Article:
"Dedicated to exposing the lies and impeachable offenses of George W. Bush"


Republicans blast Emanuel for coffin pictures
Chicago Tribune
By Jill Zuckman
Washington bureau
Published July 13, 2006, 6:51 PM CD

WASHINGTON -- More than a dozen Republicans angrily denounced Rep. Rahm Emanuel (D-Ill.) Thursday for his decision to air video of flag-draped coffins of American troops as part of a fundraising appeal for Democratic House candidates.

"For the Democrats, everything is about politics," said Rep. Tom Reynolds (R-N.Y.), chairman of the National Republican Congressional Committee. "But this crosses the line."

 The ad, which is available on the Internet Web site for the Democratic Congressional Campaign Committee (www.dccc.org), displays a montage of grim images. They include pictures of the war in Iraq, high gas prices, the coffins and a fake mug shot of former House Majority Leader Tom DeLay of Texas.

"Washington Republicans have sold Americans out," the ad says. "American families are paying the price."

Emanuel, who is chairman of the Democratic committee, has frequently stood in the well of the House reading aloud the names of soldiers who have died in Iraq, an act that has angered and embarrassed Republicans.

"It takes a galling level of smug self-righteousness for Rahm Emanuel to invoke our honored dead one day and put their coffins in an ad the next," fumed Reynolds.

An array of House Republicans, many facing competitive races this year, demanded that Emanuel remove the ad and apologize to the families of those serving in the military.

Republicans were using the video to try to ratchet up criticism of Democrats in targeted congressional races nationwide, including Illinois.

Veterans Affairs Committee Chairman Steve Buyer (R-Ind.) complained that Democrats were cheapening the service and sacrifice of military members for political gain.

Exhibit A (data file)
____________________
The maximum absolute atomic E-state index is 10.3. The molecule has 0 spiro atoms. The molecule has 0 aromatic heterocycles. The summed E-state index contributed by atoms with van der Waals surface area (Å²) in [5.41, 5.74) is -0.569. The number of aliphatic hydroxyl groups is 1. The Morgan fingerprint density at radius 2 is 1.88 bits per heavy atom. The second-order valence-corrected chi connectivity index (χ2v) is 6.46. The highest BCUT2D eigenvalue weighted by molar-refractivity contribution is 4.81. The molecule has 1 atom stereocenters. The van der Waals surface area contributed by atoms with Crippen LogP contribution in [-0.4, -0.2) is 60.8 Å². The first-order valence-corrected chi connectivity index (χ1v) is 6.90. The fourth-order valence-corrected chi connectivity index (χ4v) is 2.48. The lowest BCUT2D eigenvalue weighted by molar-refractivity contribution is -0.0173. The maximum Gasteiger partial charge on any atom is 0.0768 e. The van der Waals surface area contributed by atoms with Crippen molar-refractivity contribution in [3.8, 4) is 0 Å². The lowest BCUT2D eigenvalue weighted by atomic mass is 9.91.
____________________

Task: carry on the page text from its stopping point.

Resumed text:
"To Rahm Emanuel, to remove the shame you made by your mistake, the first thing you do is stop the rhetoric, shut your mouth, you clean up the mistake and then you apologize to the military families in this country," Buyer said.

Attempts to reach Emanuel for comment were not successful.

Democratic leaders stuck up for Emanuel, noting that President Bush used graphic images of the Sept. 11 attacks in his television ads for re-election during the 2004 campaign. One of those ads showed a firefighter carrying a flag-draped body out of the rubble of the World Trade Center.

"It was despicable when the Republicans used the photos of 9/11 for political purposes. Was that despicable?" House Minority Leader Nancy Pelosi (D-Calif.) said Thursday. "I think it is despicable that young people's lives are being lost. ... Republicans are in denial about that. Yet they talk about politicizing war."

In the Senate, Democratic leaders said Republicans were complaining about the ad because they have nothing else to talk about.

"Republicans are looking for an excuse to divert attention from the main issue that they don't have a plan in Iraq," said Sen. Charles Schumer (D-N.Y.), chairman of the Democratic Senatorial Campaign Committee. "They're not doing a good job in Iraq and the American people overwhelmingly agree with us."

Senate Democratic Leader Harry Reid of Nevada called the coffins "a fact of life."

Of the Republican complaints, he said, "It's totally a diversionary tactic. Totally."

But at least one Democrat asked Emanuel to remove the offending images. Rep. John Spratt Jr. (D-S.C.) sent Emanuel a letter noting that he would not have shown photos of the flag-draped caskets or of a soldier standing at the grave of a fallen comrade.

"I strongly recommend that you pull this ad and delete both of these clips before running it again," Spratt said.

Meanwhile, Rep. Mark Kirk (R-Ill.) tempered his criticism of Emanuel and resisted the heated denunciations employed by his colleagues.

Noting that "I work with Rahm a lot," Kirk said he believed the ad must have been put together by a staff member and somehow got past the chairman.

"I know he's running a big organization," Kirk said. "Some media consultants crossed the boundary there."

Still, Kirk called the ad "distasteful" and "inappropriate."


Copyright © 2006, Chicago Tribune

Original Text